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Taiwan’s islanders on the front line unfazed by the beating of the Chinese war drum

#Taiwans #islanders #front #line #unfazed #beating #Chinese #war #drum

Not far from the rusted tanks and anti-landing spikes that dot the beaches of the Taiwanese island he lives on, 92-year-old veteran Yang Yin-shih reads his newspaper in the shadow of the enemy who regularly reads his pages adorns

A few kilometers from Yang’s home on the tiny Kinmen Islands is mainland China, where he can see first-hand the military might that threatens his homeland.

Beijing staged unprecedented war games over the self-governing democracy it claims as its own in a hailstorm of anger last week after US House Speaker Nancy Pelosi visited Taiwan’s capital.

When Chinese ships crossed the Taiwan Strait and missiles slammed into the waters surrounding the island, a real risk of conflict arose.

But Yang was unfazed by Beijing’s recent war drumbeat, even though the islet of 140,000 people sat just 3.2 kilometers (two miles) across from the Chinese city of Xiamen.

“I’m not nervous. Kinmen is calm and quiet,” he told AFP, smiling between his morning routine of watching TV and strolling around his neighborhood.

Yang witnessed China’s deadliest bombing of Taiwan’s closest islands to the mainland more than 60 years ago and says the latest drills are small fish in comparison.

In 1958, China fired more than a million shells at Kinmen and surrounding communities, killing 618 and injuring more than 2,600.

“The bombing (1958) was more nerve-racking. It was more tense then,” he said.

“It’s difficult to assess the situation – whether (China) intends to intimidate or plans to attack.”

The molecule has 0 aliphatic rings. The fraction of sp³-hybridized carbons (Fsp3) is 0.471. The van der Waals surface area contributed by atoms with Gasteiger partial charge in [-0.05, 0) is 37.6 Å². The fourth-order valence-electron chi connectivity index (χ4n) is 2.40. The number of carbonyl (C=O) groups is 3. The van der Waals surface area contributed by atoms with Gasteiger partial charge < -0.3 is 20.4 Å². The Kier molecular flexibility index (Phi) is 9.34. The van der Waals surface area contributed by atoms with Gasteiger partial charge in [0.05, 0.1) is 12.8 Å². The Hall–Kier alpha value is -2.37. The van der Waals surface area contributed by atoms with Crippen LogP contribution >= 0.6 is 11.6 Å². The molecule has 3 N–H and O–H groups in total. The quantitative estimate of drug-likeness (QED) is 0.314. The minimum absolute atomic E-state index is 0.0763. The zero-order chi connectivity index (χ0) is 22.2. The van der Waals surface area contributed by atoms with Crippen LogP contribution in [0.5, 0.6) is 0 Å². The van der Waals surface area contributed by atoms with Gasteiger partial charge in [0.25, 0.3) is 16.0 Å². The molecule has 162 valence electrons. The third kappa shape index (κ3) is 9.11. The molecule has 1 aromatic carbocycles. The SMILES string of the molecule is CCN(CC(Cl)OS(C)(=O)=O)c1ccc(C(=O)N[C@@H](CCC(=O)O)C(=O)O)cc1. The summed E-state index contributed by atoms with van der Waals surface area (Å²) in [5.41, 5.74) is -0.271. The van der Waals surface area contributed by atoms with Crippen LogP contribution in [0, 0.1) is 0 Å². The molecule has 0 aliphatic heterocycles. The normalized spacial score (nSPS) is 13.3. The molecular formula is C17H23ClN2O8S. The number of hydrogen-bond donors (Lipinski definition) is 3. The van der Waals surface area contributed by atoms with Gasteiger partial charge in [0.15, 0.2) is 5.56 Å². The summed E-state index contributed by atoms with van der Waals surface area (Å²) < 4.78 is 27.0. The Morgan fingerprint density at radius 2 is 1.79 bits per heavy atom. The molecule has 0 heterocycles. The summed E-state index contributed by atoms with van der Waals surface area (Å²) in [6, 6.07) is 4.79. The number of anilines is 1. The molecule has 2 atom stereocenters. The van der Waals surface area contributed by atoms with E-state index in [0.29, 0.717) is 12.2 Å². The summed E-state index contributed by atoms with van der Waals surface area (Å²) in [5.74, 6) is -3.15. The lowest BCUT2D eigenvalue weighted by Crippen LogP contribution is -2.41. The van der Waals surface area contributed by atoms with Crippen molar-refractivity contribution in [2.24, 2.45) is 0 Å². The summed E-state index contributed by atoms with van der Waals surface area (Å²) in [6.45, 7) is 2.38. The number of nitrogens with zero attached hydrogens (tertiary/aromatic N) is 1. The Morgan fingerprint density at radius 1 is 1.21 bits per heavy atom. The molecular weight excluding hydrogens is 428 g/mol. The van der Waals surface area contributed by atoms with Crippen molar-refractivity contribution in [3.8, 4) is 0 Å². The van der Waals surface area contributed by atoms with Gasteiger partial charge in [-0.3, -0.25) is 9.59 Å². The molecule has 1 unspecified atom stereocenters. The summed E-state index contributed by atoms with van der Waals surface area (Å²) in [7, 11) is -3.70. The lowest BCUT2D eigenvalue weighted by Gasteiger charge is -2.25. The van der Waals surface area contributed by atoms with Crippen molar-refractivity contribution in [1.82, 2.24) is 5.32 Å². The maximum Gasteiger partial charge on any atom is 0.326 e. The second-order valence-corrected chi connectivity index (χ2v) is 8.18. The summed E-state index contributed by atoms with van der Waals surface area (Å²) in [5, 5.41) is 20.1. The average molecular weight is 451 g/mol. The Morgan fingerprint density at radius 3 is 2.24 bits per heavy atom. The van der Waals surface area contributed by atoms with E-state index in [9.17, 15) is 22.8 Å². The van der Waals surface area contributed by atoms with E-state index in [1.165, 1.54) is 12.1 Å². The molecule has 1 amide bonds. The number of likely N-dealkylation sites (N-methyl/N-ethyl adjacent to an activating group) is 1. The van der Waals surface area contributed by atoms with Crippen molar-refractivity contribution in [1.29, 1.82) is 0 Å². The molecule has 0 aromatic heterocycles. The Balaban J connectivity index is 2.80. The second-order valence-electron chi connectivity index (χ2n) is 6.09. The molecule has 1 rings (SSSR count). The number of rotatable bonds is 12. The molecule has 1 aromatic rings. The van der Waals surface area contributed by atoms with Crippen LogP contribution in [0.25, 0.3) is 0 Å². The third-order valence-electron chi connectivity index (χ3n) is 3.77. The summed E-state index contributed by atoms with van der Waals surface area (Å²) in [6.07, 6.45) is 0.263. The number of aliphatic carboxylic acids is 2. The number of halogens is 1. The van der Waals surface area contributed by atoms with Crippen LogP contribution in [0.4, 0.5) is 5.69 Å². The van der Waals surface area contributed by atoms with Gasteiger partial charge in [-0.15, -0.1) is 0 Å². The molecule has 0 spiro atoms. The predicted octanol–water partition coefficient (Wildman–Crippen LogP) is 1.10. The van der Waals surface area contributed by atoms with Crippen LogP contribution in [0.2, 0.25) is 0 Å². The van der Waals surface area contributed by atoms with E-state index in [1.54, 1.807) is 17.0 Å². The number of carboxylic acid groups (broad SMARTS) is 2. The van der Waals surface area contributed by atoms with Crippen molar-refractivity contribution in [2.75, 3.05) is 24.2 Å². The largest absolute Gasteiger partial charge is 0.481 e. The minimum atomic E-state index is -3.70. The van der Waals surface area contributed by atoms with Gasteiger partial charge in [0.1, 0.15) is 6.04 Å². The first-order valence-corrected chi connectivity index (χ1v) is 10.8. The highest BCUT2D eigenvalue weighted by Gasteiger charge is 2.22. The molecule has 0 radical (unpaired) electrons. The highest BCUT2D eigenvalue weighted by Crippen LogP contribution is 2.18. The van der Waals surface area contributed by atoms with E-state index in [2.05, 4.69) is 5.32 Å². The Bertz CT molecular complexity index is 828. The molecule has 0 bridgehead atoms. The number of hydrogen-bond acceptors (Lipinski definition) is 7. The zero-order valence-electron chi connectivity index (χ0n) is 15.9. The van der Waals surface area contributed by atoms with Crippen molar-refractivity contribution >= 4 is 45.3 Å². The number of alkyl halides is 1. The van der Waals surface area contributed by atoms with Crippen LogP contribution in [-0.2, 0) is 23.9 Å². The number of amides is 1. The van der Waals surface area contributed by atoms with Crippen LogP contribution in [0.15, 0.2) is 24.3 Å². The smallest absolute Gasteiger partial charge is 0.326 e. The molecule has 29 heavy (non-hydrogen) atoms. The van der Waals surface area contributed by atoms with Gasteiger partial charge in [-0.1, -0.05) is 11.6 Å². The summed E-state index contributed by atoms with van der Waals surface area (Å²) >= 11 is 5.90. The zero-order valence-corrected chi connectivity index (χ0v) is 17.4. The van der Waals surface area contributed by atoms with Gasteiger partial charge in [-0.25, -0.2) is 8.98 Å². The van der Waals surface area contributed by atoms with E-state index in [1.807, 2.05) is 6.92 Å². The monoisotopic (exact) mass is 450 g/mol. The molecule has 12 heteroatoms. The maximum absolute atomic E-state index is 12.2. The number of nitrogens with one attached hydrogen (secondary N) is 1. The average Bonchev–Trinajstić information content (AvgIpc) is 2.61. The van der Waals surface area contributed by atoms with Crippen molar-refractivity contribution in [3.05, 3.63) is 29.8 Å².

– ‘Make ends meet’ –

Despite bitter memories of conflict and current tensions, many Kinmen residents have a friendly view of China after years of close trade and travel ties across the short stretch of sea.

Taiwan has suspended ferry services to Chinese cities due to Covid-19, but Yang Shang-lin, a 34-year-old in the tourism sector, said he hopes Kinmen will soon reopen to Chinese visitors despite Beijing’s saber-rattling.

“Taiwan is freer and we don’t want to be ruled by China,” he said. “But we have to make ends meet.”

Still, there is a rift across the islands, as some Kinmen residents are willing to defend their homeland against Chinese aggression.

“If there is a war, I will fight,” said Huang Zi-chen, a 27-year-old civil engineer.

“I was born in this country and I have to go through thick and thin when my country needs me,” he told AFP on a break from supervising construction.

– ‘Not afraid’ –

While the Kinmen Islands once served as a natural obstacle to invasion, Beijing can now easily sidestep them with its superpower’s arsenal of missiles, jets and aircraft carriers.

Car rental company Yang believes that “the differences in military strength are far too great” and leaves Taiwan little hope of repelling a Chinese attack, especially given Kinmen’s size and proximity to the mainland.

“I wouldn’t want to go to the battlefield as there was no chance of victory,” he said.

James Chen, an 18-year-old student who is one of the few his age who hasn’t left to study or work in Taiwan’s cities, said combat should be left to professional soldiers.

“I think there is a 50/50 chance that China will use force against Taiwan, but we have no control over China, we should just be ourselves.”

This means that life in Kinmen goes on as normal.

Instead of rushing to the bunkers to hide or to the supermarkets to stock up on supplies, residents sing karaoke at home and eat with friends.

As 73-year-old Cheng Hsiu-hua played card games with her neighbors outside their homes on one of Kinmen’s quiet streets, she brushed aside the possibility that Chinese troops might one day land on her shore.

“No, we’re not afraid. They (Chinese troops) will not come here,” she said.

If Beijing were to use arms, the elder Yang says he would rather accept peaceful reunification than conflict.

So he’s offering a message to the Chinese government — one he’s learned from the legacy of the bombing he saw with his own eyes decades ago.

“Don’t go to war. War brings suffering and misery,” he said.

“There will be death on both sides.”

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